kBox3 Review

kBox3 Review



For the last 6 weeks I’ve been getting to grips with the Exxentric kBox3 and kMeter ahead of the new academic year where we will begin to incorporate it with some of our athletes, who are at a more advanced level of training.

So what is the kBox?

Exxentric kBox 3

Exxentric kBox 3

The kBox is a flywheel training device that really opens up the world of eccentric training, taking many of the logistical challenges of eccentric training using traditional barbell methods and supramaximal loads which in many environments, such as ours with larger groups, you would struggle to perform safely.

When using the kBox3 you are working against the inertia of the heavy flywheels, using a variety of attachments to allow you to perform a wide range of exercises. You can adjust the number of wheels to adjust the level of overload according to what you wish to achieve, for example: strength, power or hypertrophy. The rest then is up to you, as whatever you ‘give’ concentrically to the device it gives you back eccentrically as it pulls you back down towards the ground once the flywheel has reversed at the top of the range of movement you have set.

The more flywheels you have stacked up on the device, the more it feels like it’s going to suck you down in to the ground when you really max out on your efforts, providing you with a strength training stimulus. With the fewer or lighter wheels on the device you can achieve a higher power output as you are able to execute the exercises at a higher speed.

Advantages of the kBox

At the moment are that I feel like I am really only just beginning to scratch the surface of what is possible with this awesome bit of equipment. I’m certain the coming months will allow me to really begin to understand the longer term adaptations to training with it.

From using it in the short term I’m really excited by what it has allowed me to do and some of the initial effects I’ve seen:

#1 The device is incredibly mobile and transportable

I’ve been away from work for 6 weeks so I haven’t had access to the main gym so the kBox has been everywhere with me. It has allowed me to train at home whilst I’ve been on holiday, in the living room, in the garden, wherever I have been. It has a  range of attachments with it so you can get a whole body session done with just this single bit of kit: squats, deadlifts, RDLs, presses, pulls…the options are endless.

For travelling athletes it really is a great option to be able to get a decent strength training stimulus away from the gym.

#2 It appears to have a post-activation potentiation effect

One of the first experiments I did with the kBox3 was to examine the effects of a 5RM effort with across a range of different flywheel loads (0.25, 0.5, 0.75, 1.00 and 1.25) on an 18” depth jump using an electronic jump mat. It was interesting to see that following the 5RM at 0.5 inertia there was an increase in jump height of over 2 inches following a recovery period of 2 minutes post jump.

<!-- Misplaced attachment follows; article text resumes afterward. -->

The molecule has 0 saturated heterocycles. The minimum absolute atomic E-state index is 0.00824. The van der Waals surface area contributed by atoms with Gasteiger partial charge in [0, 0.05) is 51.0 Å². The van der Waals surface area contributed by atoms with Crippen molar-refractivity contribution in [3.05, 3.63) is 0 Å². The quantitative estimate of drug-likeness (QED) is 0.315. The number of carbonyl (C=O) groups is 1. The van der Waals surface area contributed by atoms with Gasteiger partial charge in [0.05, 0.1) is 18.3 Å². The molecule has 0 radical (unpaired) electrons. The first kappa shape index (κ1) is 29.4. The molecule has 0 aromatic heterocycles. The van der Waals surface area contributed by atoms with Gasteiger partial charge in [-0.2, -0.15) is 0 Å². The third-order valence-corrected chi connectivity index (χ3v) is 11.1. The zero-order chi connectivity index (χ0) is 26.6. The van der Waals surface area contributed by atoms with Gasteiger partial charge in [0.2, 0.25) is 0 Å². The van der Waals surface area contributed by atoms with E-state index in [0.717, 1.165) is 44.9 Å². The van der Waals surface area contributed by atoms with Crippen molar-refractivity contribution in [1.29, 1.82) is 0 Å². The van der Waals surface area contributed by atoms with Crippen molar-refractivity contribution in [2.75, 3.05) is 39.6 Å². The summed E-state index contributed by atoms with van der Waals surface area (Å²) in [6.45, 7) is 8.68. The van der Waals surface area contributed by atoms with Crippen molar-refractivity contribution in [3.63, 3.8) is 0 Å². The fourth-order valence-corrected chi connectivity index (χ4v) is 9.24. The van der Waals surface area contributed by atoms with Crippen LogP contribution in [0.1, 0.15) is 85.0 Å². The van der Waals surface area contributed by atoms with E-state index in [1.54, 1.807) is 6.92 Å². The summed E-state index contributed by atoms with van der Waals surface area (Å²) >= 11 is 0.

This is definitely an area that needs more investigation as if you consider this with the portability of the device it could be a very useful bit of kit for competing athletes on the road looking to gain a PAP effect pre-competition. I am also very keen to see the effects on other tasks such as sprinting and changes of direction, which we will be exploring over the coming months.

#3 Hypertrophy

For momentum based sports where added mass is an advantage, this device has some serious potential to add lean mass. During my initial chat with Fredrik at Exxentric back in July, he warned me that I’d need new shirts before too long. He wasn’t wrong! Particularly after hitting Fredrik’s recommended overloaded eccentric rows!

#4 Instant Feedback from the kMeter


All the time you can monitor whether you are achieving the desired outcome via the kMeter and associated app to your iPad as it gives you instantaneous information relating to Concentric and Eccentric Peak Power, Average Power, Peak Force, % Overload to name just some of the variables. The data from the app can easily be exported via email for further analysis in Excel/Numbers.

The instant objective feedback allows you to immediately see where you are at, and provides a real added stimulus to work maximally, when that is desirable, much like can be achieved with Velocity Based Training devices such as PUSH bands.  If you know your typical watts or newton’s produced over time you can target those levels again in your next session.

I know the guys out at Athletic Lab have also been using it to monitor readiness to train combined with some other measures such as HRV which I think could be another really useful application. Likewise I think it could be used in Return To Training / Return To Play protocols examining force capabilities pre & post injury using exercises like the Lateral Squat from the data that is coming from the kMeter.

Future developments

I am excited to see the impact regular exposure has on some of our key performance areas such as change of direction and speed. Of particular interest to me at the moment is how it can help improve the athlete’s ability to hold optimal positions in maximal velocity running where some of our guys have previously demonstrated an inability to control the eccentric forces and appear almost ‘seated’ when running. I think with some clever use of specific joint angles and positions when training with the kBox3 we could really begin to see a difference in this area.